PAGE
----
Abigail was known throughout her life as being an abolitionist and a supporter of Freemen despite having grown up in a home where her father owned six enslaved individuals. Abigail’s views on slavery are well-documented. She astutely noted the hypocrisy in fighting the British for freedom when many within the colonies, Founders included, owned individuals. Abigail wrote that she “wish[ed] most sincerely there was not a slave in the province. It always appeared a most iniquitous scheme to [her]—fight ourselves for what we are daily robbing and plundering from those who have as good a right to freedom as we have.” (p. 44) She even privately ruminated to John that perhaps the war was a punishment for the existence of the institution in that the colonies must have “done evil or our enemies would be at peace with us. The sin of slavery as well as many others is not washed away … I think that the passion for Liberty cannot be equally strong in the breasts of those who have been accustomed to deprive their fellow creatures of theirs.” (p. 76)

Abigail advocated for Black Americans not just within the context of slavery, but in education, as evidenced not only by the incident with James and neighbor Faxon but also with general friendship and support. After the death of her father, his only remaining slave, Phoebe, was freed. While Abigail and Nabby joined John and John Quincy in Europe, she left their house to the care of Phoebe and her husband Abdee. They had recently been married in the Adams home, Abigail later describing in a letter that she “gave them the liberty of celebrating their nuptials [t]here.” They were to stay in the house for free while the Adams family was abroad. Abigail stated she had “no doubt of their care and faithfulness, and prefer[ed] them to any other family.” (p. 153) When the Adams family returned, Abigail learned that Phoebe had been boarding homeless Freemen in the house. While this situation likely would have outraged some people of the time, Abigail’s reaction was quite the opposite. When she learned of this situation, she offered the Freemen jobs as servants which they accepted. She also moved Phoebe and Abdee to another house on the property at a reduced rent.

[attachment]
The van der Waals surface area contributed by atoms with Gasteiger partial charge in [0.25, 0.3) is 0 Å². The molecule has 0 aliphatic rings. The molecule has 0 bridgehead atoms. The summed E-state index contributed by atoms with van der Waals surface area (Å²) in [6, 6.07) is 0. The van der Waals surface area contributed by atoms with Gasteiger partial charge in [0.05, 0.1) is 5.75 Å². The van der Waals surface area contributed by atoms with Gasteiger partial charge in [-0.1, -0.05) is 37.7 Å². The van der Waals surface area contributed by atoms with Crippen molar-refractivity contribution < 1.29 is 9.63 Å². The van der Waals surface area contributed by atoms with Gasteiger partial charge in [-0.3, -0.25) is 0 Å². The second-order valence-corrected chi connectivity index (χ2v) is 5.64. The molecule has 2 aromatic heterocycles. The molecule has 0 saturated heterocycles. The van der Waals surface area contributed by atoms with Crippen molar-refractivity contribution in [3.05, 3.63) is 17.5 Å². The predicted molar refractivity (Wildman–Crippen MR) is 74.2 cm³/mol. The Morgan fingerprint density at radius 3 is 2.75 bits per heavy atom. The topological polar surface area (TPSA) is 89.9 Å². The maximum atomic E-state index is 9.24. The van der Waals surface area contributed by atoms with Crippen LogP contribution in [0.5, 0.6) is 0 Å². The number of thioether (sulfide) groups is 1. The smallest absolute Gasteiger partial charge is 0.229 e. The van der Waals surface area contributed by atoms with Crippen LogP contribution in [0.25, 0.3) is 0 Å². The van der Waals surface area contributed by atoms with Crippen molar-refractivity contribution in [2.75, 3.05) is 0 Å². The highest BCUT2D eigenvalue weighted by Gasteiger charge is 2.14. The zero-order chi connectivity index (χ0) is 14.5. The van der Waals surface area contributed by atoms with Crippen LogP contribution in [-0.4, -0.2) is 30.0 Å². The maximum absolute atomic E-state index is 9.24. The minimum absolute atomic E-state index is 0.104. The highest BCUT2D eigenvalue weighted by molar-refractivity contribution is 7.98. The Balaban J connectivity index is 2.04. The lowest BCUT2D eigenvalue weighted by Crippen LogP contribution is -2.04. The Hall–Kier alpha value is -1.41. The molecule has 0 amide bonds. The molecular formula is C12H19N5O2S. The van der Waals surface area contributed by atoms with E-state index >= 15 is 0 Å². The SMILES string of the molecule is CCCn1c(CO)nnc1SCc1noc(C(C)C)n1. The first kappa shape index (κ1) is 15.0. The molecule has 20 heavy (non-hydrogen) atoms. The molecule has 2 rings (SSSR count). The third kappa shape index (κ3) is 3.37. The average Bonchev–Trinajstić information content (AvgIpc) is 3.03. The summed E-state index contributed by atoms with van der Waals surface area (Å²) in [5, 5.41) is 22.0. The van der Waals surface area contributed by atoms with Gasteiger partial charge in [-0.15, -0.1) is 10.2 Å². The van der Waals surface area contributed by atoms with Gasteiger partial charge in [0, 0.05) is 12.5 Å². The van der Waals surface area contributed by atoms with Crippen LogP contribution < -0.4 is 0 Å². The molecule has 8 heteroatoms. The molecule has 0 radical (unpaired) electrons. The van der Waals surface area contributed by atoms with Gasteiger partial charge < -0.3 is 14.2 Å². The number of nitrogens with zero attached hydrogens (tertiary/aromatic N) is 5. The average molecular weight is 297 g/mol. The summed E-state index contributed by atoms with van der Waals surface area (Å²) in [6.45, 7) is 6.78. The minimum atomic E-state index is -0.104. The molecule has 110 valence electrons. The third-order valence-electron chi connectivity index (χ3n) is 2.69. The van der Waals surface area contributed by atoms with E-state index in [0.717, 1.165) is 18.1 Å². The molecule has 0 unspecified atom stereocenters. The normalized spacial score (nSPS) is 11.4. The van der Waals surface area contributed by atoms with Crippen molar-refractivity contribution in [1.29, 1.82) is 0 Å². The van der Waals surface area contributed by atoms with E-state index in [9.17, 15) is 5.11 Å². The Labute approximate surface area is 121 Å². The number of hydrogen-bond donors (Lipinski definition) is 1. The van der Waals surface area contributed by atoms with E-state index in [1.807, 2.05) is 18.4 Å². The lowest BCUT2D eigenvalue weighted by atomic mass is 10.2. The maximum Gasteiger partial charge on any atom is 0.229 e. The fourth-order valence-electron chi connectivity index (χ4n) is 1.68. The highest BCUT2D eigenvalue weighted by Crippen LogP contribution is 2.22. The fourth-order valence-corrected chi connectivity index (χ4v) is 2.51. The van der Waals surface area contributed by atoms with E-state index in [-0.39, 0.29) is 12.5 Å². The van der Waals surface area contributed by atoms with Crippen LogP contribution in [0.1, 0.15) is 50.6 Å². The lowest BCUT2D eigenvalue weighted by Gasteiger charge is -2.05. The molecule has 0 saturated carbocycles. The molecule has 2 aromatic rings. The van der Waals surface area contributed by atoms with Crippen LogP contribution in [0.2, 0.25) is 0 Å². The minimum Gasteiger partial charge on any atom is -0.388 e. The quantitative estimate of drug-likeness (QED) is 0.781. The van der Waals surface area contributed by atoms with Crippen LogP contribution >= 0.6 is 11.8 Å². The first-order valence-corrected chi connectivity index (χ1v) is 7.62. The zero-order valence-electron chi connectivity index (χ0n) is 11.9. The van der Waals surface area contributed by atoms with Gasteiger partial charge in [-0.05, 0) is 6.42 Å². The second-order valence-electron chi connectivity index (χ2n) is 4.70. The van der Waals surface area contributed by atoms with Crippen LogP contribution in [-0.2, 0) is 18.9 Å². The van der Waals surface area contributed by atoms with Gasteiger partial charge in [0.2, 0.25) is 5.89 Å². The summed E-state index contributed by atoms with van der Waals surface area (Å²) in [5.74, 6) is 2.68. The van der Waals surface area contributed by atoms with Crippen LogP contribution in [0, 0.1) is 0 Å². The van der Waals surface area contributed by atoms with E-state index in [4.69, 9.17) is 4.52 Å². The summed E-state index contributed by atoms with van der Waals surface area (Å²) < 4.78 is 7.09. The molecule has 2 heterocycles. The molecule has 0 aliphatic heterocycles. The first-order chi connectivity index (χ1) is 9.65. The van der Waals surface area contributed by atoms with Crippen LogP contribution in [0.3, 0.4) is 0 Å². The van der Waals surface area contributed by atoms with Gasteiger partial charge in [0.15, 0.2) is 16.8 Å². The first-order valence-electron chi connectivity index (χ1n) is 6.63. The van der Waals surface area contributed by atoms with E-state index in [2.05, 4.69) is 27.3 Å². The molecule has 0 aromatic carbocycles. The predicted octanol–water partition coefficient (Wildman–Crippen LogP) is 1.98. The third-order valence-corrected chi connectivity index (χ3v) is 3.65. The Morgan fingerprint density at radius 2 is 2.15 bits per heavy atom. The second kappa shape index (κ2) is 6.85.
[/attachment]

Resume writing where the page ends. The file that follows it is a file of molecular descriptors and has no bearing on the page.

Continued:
The author of this biography is keen to point out that Abigail was not without her own flaws and biases when it came to Black Americans or Africans. He notes that on the Atlantic crossing, she uncharacteristically called a ship’s cook “a great dirty lazy negro with no more knowledge of cookery than a savage.” (p. 156) Furthermore, after seeing a production of Othello in London, Abigail wrote to her sister that “Othello was represented blacker than any African. Whether it arises from the prejudices of education or from real natural antipathy I cannot determine, but my whole soul shuddered whenever I saw the sooty heretic Moor touch the fair Desdemona.” (p. 185) What is interesting here is that while Abigail is offput by the Black character, she also had enough self-awareness to wonder at and examine her own biases. Later in life, Abigail became quite a fan of Andrew Jackson. One can’t help but wonder if she knew about his treatment of Black and Indigenous people, and if so, how did she feel about it?

While Abigail was a life-long advocate for women, she also harbored personal biases on the appearances of others as well as thoughts very much shaped by the eighteenth century concept of womanhood, marriage, and motherhood. Abigail described sculptor Patience Wright as the “Queen of Sluts” (“slut” meaning unhygienic), and Benjamin Franklin’s “intimate” friend Madame Helvetius as shabbily dressed and without the manners of a lady. In a letter for her niece, Abigail wrote, “I was highly disgusted and never wish for an acquaintance with any ladies of this cast.” (p.164) Such comments from women, about women are still common today and Abigail’s petty comments should not overshadow the impact she made on the women around her. The “Remember the Ladies” letter to John Adams is perhaps her most notable, and for good reason. In it, she told her husband that women “will not hold [them]selves bound by any laws in which [they] have no voice, or representation.” (p. 85) And she most famously argued that her husband and his colleagues should “not put such unlimited power into the hands of the husbands,” telling John to “remember all men would be tyrants if they could … that your sex are naturally tyrannical is a truth so thoroughly established as to admit of no dispute.” Abigail expressed her opinion of New Jersey’s early and progressive law that allowed land-owning, single women to vote (revoked in 1807), relating that if the Massachusetts “state constitution had been equally liberal with that of New Jersey and admitted females to a vote, [she] should have certainly exercised it.” (p. 249)